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SCORECARD
Edited by Robert W. Creamer
July 17, 1972
NOT SO GRAND MASTERS
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July 17, 1972

Scorecard

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19. But Spassky gets lucky. Fischer draws the black pawn, giving Spassky the desired white.

It has been a complicated opening. The position to date is that the chess fan has been rooked.

ALLTIME GREATS

President Nixon's super alltime all-star baseball team has to be ranked with the super alltime all-star publicity ploys, even though some of the attention it got was not laudatory. Jackie Robinson, singled out by the President as the best all-round athlete of the era, described the selections as a political gesture ("I mean, how many games has Nixon actually seen?" asked Jack), and Columnist Red Smith jumped on Mr. Nixon's sportswriting style as clich�-ridden.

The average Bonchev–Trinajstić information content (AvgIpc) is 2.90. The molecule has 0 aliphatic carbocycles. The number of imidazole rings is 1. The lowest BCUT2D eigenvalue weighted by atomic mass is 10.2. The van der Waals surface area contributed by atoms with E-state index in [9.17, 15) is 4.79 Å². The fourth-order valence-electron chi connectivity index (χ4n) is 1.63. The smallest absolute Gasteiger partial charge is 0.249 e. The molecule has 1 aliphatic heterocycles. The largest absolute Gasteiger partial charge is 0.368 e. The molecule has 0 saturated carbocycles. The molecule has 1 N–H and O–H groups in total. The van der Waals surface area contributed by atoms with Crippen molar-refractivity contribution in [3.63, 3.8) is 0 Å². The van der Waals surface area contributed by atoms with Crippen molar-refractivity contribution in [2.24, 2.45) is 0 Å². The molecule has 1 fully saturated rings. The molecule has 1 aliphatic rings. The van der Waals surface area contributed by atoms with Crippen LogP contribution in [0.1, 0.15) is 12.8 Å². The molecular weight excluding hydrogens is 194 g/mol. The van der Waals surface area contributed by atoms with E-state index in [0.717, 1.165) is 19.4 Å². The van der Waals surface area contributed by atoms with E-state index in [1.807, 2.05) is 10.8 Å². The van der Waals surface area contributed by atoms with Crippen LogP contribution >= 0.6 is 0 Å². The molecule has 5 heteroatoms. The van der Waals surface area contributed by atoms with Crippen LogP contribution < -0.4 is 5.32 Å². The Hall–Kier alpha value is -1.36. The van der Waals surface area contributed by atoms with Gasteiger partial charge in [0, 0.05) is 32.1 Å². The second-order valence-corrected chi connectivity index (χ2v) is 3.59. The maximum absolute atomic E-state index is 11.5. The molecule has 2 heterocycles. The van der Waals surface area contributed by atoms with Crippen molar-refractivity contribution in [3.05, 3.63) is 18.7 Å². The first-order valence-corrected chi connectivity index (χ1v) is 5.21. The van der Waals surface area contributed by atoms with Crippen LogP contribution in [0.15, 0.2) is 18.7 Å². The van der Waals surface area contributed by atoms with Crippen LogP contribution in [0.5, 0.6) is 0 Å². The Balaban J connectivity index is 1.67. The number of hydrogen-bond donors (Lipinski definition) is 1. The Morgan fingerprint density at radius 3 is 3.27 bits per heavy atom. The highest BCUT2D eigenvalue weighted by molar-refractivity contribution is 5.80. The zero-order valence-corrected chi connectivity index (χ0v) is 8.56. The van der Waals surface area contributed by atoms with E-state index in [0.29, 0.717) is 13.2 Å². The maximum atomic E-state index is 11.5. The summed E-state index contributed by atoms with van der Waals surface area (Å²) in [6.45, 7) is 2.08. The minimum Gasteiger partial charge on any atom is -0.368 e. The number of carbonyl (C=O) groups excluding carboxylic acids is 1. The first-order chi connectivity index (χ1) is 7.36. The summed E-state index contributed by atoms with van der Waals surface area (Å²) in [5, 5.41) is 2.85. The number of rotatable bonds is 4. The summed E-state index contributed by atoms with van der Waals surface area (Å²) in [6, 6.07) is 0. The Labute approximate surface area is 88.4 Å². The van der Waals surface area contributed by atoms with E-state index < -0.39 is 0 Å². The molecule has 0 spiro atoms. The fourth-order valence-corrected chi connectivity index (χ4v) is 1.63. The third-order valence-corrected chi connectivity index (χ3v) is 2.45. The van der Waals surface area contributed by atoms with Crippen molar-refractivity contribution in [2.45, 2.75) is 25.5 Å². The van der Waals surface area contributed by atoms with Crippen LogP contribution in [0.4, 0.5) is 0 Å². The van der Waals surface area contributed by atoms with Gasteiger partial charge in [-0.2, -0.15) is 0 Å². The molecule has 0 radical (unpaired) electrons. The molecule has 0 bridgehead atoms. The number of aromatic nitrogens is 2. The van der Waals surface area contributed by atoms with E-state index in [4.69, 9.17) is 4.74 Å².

Then the Philadelphia Phils did a reverse twist on the selections. Not doing too well in the standings, the Phils tried to get their minds off their troubles by naming the alltime best President.

" Harry Truman!" said First Baseman Tom Hutton. "He'd be a scrapper. He'd do anything to win. Anyone who has lived that long has got to be tough."

"No," said Catcher Mike Ryan. "It's Nixon. I pick him because he's always being second-guessed, like a catcher."

"JFK," said Shortstop Larry Bowa, on image. "You hear people saying bad things about Nixon, but I never heard anyone say bad things about JFK."

"Zachary Taylor," said Second Baseman Denny Doyle. There is no scouting report on Taylor. Why Taylor? "Nobody else thought of him."

" Abraham Lincoln," said Pitcher Barry Lersch, "because he had long hair and a beard."

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